Why award-winning producer Ethan loves being a part-time troubadour
Ethan Johns leads what could be described as a double life. One day he's in the studio recording with one of the biggest musical artists on the planet, and the next he's driving himself and his acoustic guitar to play a low-key solo gig in a village hall.
But that's exactly how this acclaimed producer, singer, songwriter, guitarist, family man and all-round deep-thinking good chap, likes to roll.
This week, for example, he has been working with Sir Tom Jones (he also produced the Welsh singer's most recent albums – the blues and gospel inspired Praise & Blame and Spirit In The Room); next week he continues his ongoing sporadic tour, beginning way down West at the Mount Pleasant Eco Park at Porthtowan.
It's been less than a year since Ethan, whose name appears on the credits of an extraordinary roll-call of records by major artists from both sides of the Atlantic, chose to finally reveal his own talents as a singer, songwriter and accomplished musician to the world, at the age of 44.
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Renowned as a Brit award-winning producer of great intuition and diversity, his eclectic contribution also includes albums by Ryan Adams, Ray LaMontagne, The Vaccines, Kings of Leon and Laura Marling – he's responsible for her sublime new LP Once I Was An Eagle, released in May.
Ethan's own acclaimed debut long player, If Not Now Then When, is a rich, mellow, thoughtful and beautiful collection of 10 rock-tinged, bluesy country folk songs.
It was produced by Dominic Monks and Jeremy Stacey (whom he describes as "the best drummer in the world"), and mixed by his celebrated producer father, Glyn Johns, in Los Angeles. Released on his own Three Crows record label as a limited edition 12in heavy duty vinyl with gatefold sleeve last November, it is now available in a variety of CD and digital formats.
Its black and white cover shows a back view of Ethan, guitar slung over his shoulder, backstage, taking a peep through stage drapes into a modest auditorium. The reverse shows what he sees, which is every musician's nightmare – one man and his dog standing there alone.
Thankfully that's not a scenario he has faced in real life as he's embarked on this first serious foray into the world of solo performance, and he's finding it all rather addictive.
At the end of last year he set off around the country playing short sets and holding Q&A sessions at independent record stores, including Totnes, Newton Abbot and Barnstaple. In February he played at Exeter's Phoenix.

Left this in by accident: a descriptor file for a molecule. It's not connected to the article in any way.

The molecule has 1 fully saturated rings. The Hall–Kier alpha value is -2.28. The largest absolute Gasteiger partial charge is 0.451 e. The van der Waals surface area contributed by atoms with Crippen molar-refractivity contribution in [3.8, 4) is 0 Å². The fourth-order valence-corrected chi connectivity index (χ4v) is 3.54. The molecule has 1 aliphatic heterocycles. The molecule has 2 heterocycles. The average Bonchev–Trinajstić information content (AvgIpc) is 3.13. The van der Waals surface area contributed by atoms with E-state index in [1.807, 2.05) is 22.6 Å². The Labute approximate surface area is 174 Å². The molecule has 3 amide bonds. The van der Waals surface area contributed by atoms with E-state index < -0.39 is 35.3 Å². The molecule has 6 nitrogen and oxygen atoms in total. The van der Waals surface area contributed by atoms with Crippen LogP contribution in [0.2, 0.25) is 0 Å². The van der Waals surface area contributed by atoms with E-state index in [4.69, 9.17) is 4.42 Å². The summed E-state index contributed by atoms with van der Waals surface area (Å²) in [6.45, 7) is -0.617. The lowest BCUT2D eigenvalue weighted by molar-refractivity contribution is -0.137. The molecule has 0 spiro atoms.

Next week he's back in the Westcountry to play an eco park, a village hall and a small arts centre.
"I'm really enjoying getting off the beaten path a bit," says Ethan.
"We have found some pretty neat places to play this time."
He is delighted to have just booked a date in September at the Electric Palace at Bridport – the kind of venue he thinks every town should have.
He's also raving about an old factory building at Kendal in the Lake District that's been turned into an arts centre.
"I love those interesting kind of places where people are really doing something rather than just talking about it.
"There's a lot of doom and gloom about and, obviously things are bad, but there are a lot of people who are taking comfort in the fact that if they think there is something missing in their community, they can change it.
"It makes me smile and feel good that people are not willing to sit down and accept the version of life that's being sold to them. That really is the best of British, don't you think?"
Ethan has spent enough time out of this country to appreciate it. As a child he spent a lot of time living in Los Angeles when his record producer father was working with artists like The Beatles, The Rolling Stones, The Faces, Bob Dylan, The Who, Led Zeppelin and The Eagles.
He has fond memories of spending time at the beautiful old Spanish-style home in Beverly Hills.
As an adult Ethan lived out there for 15 years; he regards it as a second home, and he will be returning there to record some tracks for his next album at Ryan Adams' Pax Am Studios.
"Working with Ryan is always very relaxed; we were just on the phone talking about me making another album and he said why didn't I come out and do it with him. That's a great invitation," says Ethan. "He is a really old friend, I respect him a lot, he has a great studio and I'm very lucky and very grateful that he is going to help with the record."
But for now his focus is on the UK and the current tour.
"I love travelling, I love playing live and I like to see the world and what is out there; it feels like going on holiday for me," he says.
These days the one thing he isn't happy about is leaving home for too long. He lives in Wiltshire with his wife, the photographer and visual artist Jennifer Tipoulow and their two daughters, aged four and eight. The couple met in LA – she was originally from Canada – and they settled in England three years ago.
"She is an extraordinary woman; 15 years on and she still blows my mind. My dad once said the only thing I had got right in my life was marrying her," he laughs.
So, in between exploring he'll get home as much as he possibly can.
"That's the most important thing. I'm going to be there when my youngest starts school in September – it's a crucial time for her," he says.
Ethan Johns brings his For the Sake of the Song tour to Mount Pleasant Eco Park, Porthtowan on Tuesday, July 4; Woolacombe Village Hall, Woolacombe, North Devon on Friday, July 5 and Calstock Arts Centre, Calstock, South East Cornwall on Saturday, July 6. Visit ethansjohns.com.